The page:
No parental care has been observed in catsharks. Female catsharks contribute extensively to the survival of offspring by protecting them internally during development and even producing secretions that provide nutrition. (Moyle and Cech, 2004)

  • Parental Investment
  • pre-fertilization
    • provisioning
    • protecting
      • female
  • pre-hatching/birth
    • provisioning
      • female
    • protecting
      • female

Lifespan/Longevity

No specific information was found regarding lifespan in Scyliorhinidae. Sharks in general, however, tend to mature slowly and be long-lived. (Moyle and Cech, 2004)

Behavior

Catsharks are relatively slow-moving and non-migratory. Observers have noted that some catsharks in Asymbolus and Cephaloscyllium are nocturnal. Others, like sawtail sharks , appear to group according to sex. One genus within Scyliorhinidae, swell sharks , can swallow air or water to inflate immensely. There is no evidence that any catsharks display territoriality, which may be due to the fact that most food sources for sharks are difficult to defend. (Heithaus, 2004; Last and Stevens, 1994; Last and Stevens, 1998; Musick, et al., 2004; Heithaus, 2004; Helfman, et al., 1997; Last and Stevens, 1994; Last and Stevens, 1998; Musick, et al., 2004)

Communication and Perception

Catsharks, like other elasmobranchs , have a high sensitivity to electric fields created by the movement of water, of other fishes, and even the movement of the earth. In experiments Scyliorhinus canicula, for example, demonstrated sensitivity to extremely low voltage gradients. In principle, sharks can use this sense to navigate according to the earth’s magnetic fields, and to detect prey. The special receptors used for this mode of perception are called the ampullae of Lorenzini, distributed around the shark’s head. Catsharks, like all other fishes, sense their environment hydrodynamically through the lateral line, a series of pores connecting a complex internal canal system with the outside water. They also possess, like other elasmobranchs , pit organs that lie between the bases of scales and add to information provided by the lateral line. Members of the family Scyliorhinidae are raptorial predators, and therefore have keen senses of hearing, taste, and smell that help them sense and find food sources. Experiments on species of Scyliorhinidae suggest that the pineal gland in the brain may serve as a keen light sensor that cues the fish’s behavior to periodic changes in light. (Bleckmann and Hofmann, 1999; Moyle and Cech, 2004)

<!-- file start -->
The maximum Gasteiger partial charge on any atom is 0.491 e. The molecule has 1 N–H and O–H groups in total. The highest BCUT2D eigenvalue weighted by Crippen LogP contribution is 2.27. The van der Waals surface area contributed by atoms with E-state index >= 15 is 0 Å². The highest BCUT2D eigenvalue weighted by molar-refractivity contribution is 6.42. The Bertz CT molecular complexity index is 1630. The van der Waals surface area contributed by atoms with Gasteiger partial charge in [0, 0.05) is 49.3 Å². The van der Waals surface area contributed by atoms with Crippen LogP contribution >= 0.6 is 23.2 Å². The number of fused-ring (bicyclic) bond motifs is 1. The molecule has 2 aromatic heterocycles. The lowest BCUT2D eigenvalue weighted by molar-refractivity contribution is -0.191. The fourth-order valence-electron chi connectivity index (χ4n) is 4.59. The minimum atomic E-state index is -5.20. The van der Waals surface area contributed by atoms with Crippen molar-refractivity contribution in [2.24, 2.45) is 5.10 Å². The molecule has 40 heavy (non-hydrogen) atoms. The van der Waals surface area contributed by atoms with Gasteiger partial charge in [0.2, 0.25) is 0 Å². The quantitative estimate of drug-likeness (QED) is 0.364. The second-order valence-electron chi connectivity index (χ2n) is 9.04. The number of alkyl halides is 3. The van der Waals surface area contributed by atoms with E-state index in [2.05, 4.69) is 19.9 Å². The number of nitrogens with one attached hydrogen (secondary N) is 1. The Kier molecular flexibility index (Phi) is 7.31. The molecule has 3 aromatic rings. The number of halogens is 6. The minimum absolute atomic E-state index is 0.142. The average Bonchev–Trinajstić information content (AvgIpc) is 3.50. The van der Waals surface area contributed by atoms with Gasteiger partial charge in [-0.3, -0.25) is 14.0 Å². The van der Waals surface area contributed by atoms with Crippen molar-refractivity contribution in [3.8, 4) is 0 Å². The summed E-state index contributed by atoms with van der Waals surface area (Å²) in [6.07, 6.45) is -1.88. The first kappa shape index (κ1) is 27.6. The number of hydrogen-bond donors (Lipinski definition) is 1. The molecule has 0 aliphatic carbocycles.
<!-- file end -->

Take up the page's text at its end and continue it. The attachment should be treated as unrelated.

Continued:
Food Habits

Small fish and invertebrates make up the diet of most catsharks. Some swellsharks, for example Cephaloscyllium ventriosum ( see image), are sluggish bottom feeders that prey on dead or sleeping fish or crustaceans. Others have more active tactics to capture prey. For example, pyjama sharks, ( see image) hide among squid eggs; they wait for the parent squid to become accustomed to a shark among its eggs, then devour the squid when it returns. (Heithaus, 2004; Last and Stevens, 1994; Last and Stevens, 1998)